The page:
Club History

Once upon a time Tom Pieratt, Bill Elliott, Jerry Saelens, Mac Bankroft and Art Smullen, the latter being the sub, worked downtown and played golf on Saturday at Reeves Golf Course. The year was 1962 when Art obviously uncomfortable with the substitute role, decided it was time to enroll more golfers.

These 5 fearless golfers decided it was time to start soliciting fellow golfers and before long there were 16 members. Upon retirement for all of them during the year 1963 it was decided the group needed a structure and so in April of 1963 the Par Hopers Golf Club came to be. Pieratt became the president and Elliott the treasurer, membership fees were assessed @ $2.00/year.

Before long and perhaps due to the layout of Reeves golf course which seems ideal for senior golfers, the group grew. There has been a Par Hopers golf season at Reeves ever since. In fact, the Par Hopers were actually instrumental years ago in the renovation of the present Reeves Club House. Today there are about 75 members and there seems to be room for more. Of course this is only a synopsis of the story.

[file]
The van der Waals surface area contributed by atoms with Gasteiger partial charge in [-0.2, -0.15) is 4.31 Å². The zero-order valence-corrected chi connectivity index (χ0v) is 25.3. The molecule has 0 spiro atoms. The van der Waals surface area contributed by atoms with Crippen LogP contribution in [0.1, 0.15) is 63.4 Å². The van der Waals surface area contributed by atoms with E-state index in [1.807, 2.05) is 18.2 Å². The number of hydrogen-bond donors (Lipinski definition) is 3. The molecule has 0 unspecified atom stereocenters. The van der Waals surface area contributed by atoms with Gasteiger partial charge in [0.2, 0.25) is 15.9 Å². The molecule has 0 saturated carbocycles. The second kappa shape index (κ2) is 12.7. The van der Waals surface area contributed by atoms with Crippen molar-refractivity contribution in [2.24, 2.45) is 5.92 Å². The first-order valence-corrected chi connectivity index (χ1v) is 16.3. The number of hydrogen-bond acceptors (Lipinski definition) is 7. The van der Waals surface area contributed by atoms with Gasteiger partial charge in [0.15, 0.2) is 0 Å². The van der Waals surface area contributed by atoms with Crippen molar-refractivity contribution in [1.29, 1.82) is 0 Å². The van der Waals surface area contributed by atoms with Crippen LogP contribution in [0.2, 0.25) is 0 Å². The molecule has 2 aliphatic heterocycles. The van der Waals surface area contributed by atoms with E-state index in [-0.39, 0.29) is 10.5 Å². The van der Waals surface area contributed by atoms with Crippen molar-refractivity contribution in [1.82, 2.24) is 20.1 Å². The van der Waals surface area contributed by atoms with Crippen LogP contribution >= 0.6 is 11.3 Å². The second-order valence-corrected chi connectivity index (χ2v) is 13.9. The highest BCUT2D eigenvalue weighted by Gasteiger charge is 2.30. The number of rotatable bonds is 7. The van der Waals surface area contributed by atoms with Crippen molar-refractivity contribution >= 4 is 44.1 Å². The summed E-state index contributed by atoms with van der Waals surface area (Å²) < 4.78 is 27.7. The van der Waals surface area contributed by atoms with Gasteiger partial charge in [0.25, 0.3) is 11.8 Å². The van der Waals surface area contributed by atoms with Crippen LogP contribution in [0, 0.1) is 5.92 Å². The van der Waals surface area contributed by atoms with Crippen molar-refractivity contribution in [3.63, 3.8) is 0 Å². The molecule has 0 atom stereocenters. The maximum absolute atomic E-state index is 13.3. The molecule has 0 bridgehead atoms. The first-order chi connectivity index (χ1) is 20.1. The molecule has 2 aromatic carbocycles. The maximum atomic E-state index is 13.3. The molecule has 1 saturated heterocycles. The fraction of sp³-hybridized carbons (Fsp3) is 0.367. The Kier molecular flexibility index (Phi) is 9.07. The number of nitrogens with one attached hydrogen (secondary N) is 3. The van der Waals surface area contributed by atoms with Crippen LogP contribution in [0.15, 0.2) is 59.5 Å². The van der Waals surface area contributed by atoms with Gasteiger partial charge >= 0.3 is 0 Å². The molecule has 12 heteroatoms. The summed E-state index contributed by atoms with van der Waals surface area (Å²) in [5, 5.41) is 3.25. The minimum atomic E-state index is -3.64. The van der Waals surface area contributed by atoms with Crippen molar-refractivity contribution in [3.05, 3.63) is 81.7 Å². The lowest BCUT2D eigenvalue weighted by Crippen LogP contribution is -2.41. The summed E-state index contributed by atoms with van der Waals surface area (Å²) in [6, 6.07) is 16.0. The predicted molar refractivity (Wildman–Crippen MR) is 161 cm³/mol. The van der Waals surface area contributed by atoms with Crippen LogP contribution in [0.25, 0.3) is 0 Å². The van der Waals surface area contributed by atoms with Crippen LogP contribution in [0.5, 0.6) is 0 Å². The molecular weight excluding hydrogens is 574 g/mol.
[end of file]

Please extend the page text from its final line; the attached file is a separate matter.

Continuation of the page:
For a more detailed history, please check the slideshow in our main page. If you would like to join us, click on the Membership button from any page. Thanks


Operation of the club is set by the ten member Board of Directors. Four of these members are actually permanent board members as they cover essential needs for the daily operation of the league over the course of the year. These members are the secretary, the treasurer, the starter assignment director and the statistician. These positions are approved each year by the board. The remaining members are elected to three year terms year by the membership at large. Two incumbents step down and 2 new members are elected to the board by the membership at large. Officers and Committees are then elected by the board members. Every member is eligible to run for the Board (actually, only the ones with above average insanity do).

Needless to say, the Directors are volunteers and there is no retribution for their services. In fact, it is only at the end of the season's banquet that a round of applause by the membership seems to be the only reward for the efforts. Of course there are also few vocal expressions of dissent.